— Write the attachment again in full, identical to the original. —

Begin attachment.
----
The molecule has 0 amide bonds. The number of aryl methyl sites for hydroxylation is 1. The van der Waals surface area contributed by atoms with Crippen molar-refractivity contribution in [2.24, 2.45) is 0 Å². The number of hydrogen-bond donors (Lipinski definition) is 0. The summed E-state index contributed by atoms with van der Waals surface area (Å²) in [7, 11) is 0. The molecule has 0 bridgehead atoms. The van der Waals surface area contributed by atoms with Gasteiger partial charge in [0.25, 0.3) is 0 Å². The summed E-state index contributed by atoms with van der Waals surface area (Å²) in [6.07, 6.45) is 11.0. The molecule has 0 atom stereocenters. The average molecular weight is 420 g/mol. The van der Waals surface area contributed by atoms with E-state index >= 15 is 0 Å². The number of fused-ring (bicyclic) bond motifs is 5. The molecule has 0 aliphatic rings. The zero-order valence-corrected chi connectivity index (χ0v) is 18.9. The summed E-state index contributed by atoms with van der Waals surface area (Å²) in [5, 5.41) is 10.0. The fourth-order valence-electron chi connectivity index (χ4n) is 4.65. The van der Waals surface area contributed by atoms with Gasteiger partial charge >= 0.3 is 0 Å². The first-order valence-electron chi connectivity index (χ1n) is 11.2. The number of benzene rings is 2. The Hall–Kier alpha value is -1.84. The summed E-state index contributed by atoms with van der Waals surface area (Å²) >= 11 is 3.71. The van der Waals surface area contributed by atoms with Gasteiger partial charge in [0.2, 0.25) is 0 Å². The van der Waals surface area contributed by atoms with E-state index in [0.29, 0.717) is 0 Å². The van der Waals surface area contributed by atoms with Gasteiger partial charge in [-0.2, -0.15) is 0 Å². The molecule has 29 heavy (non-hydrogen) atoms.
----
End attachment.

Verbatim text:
The molecule has 0 amide bonds. The number of aryl methyl sites for hydroxylation is 1. The van der Waals surface area contributed by atoms with Crippen molar-refractivity contribution in [2.24, 2.45) is 0 Å². The number of hydrogen-bond donors (Lipinski definition) is 0. The summed E-state index contributed by atoms with van der Waals surface area (Å²) in [7, 11) is 0. The molecule has 0 bridgehead atoms. The van der Waals surface area contributed by atoms with Gasteiger partial charge in [0.25, 0.3) is 0 Å². The summed E-state index contributed by atoms with van der Waals surface area (Å²) in [6.07, 6.45) is 11.0. The molecule has 0 atom stereocenters. The average molecular weight is 420 g/mol. The van der Waals surface area contributed by atoms with E-state index >= 15 is 0 Å². The number of fused-ring (bicyclic) bond motifs is 5. The molecule has 0 aliphatic rings. The zero-order valence-corrected chi connectivity index (χ0v) is 18.9. The summed E-state index contributed by atoms with van der Waals surface area (Å²) in [5, 5.41) is 10.0. The fourth-order valence-electron chi connectivity index (χ4n) is 4.65. The van der Waals surface area contributed by atoms with Gasteiger partial charge >= 0.3 is 0 Å². The first-order valence-electron chi connectivity index (χ1n) is 11.2. The number of benzene rings is 2. The Hall–Kier alpha value is -1.84. The summed E-state index contributed by atoms with van der Waals surface area (Å²) >= 11 is 3.71. The van der Waals surface area contributed by atoms with Gasteiger partial charge in [0.2, 0.25) is 0 Å². The van der Waals surface area contributed by atoms with E-state index in [0.29, 0.717) is 0 Å². The van der Waals surface area contributed by atoms with Gasteiger partial charge in [-0.2, -0.15) is 0 Å². The molecule has 29 heavy (non-hydrogen) atoms.